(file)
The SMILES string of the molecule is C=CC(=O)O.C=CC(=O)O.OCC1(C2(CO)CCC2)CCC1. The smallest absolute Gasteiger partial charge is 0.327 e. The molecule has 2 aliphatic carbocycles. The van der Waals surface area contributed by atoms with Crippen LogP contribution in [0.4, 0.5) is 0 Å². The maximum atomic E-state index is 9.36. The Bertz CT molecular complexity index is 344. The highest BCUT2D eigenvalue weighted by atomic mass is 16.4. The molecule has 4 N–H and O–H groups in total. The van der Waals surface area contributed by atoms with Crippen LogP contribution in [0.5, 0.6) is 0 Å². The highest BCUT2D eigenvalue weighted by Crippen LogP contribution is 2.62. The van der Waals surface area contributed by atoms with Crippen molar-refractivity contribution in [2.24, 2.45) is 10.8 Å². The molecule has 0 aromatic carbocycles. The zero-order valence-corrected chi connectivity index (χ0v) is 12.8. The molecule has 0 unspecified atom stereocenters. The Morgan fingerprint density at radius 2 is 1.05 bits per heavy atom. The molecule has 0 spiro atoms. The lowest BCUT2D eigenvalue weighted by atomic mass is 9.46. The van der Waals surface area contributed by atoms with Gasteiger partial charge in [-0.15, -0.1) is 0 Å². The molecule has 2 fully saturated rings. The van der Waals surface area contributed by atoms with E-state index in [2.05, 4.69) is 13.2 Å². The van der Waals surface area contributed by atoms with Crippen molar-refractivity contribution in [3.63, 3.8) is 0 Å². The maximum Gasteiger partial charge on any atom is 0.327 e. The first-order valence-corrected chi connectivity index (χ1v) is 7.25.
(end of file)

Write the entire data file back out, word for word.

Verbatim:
The SMILES string of the molecule is C=CC(=O)O.C=CC(=O)O.OCC1(C2(CO)CCC2)CCC1. The smallest absolute Gasteiger partial charge is 0.327 e. The molecule has 2 aliphatic carbocycles. The van der Waals surface area contributed by atoms with Crippen LogP contribution in [0.4, 0.5) is 0 Å². The maximum atomic E-state index is 9.36. The Bertz CT molecular complexity index is 344. The highest BCUT2D eigenvalue weighted by atomic mass is 16.4. The molecule has 4 N–H and O–H groups in total. The van der Waals surface area contributed by atoms with Crippen LogP contribution in [0.5, 0.6) is 0 Å². The highest BCUT2D eigenvalue weighted by Crippen LogP contribution is 2.62. The van der Waals surface area contributed by atoms with Crippen molar-refractivity contribution in [2.24, 2.45) is 10.8 Å². The molecule has 0 aromatic carbocycles. The zero-order valence-corrected chi connectivity index (χ0v) is 12.8. The molecule has 0 unspecified atom stereocenters. The Morgan fingerprint density at radius 2 is 1.05 bits per heavy atom. The molecule has 0 spiro atoms. The lowest BCUT2D eigenvalue weighted by atomic mass is 9.46. The van der Waals surface area contributed by atoms with Gasteiger partial charge in [-0.15, -0.1) is 0 Å². The molecule has 2 fully saturated rings. The van der Waals surface area contributed by atoms with E-state index in [2.05, 4.69) is 13.2 Å². The van der Waals surface area contributed by atoms with Crippen molar-refractivity contribution in [3.63, 3.8) is 0 Å². The maximum Gasteiger partial charge on any atom is 0.327 e. The first-order valence-corrected chi connectivity index (χ1v) is 7.25.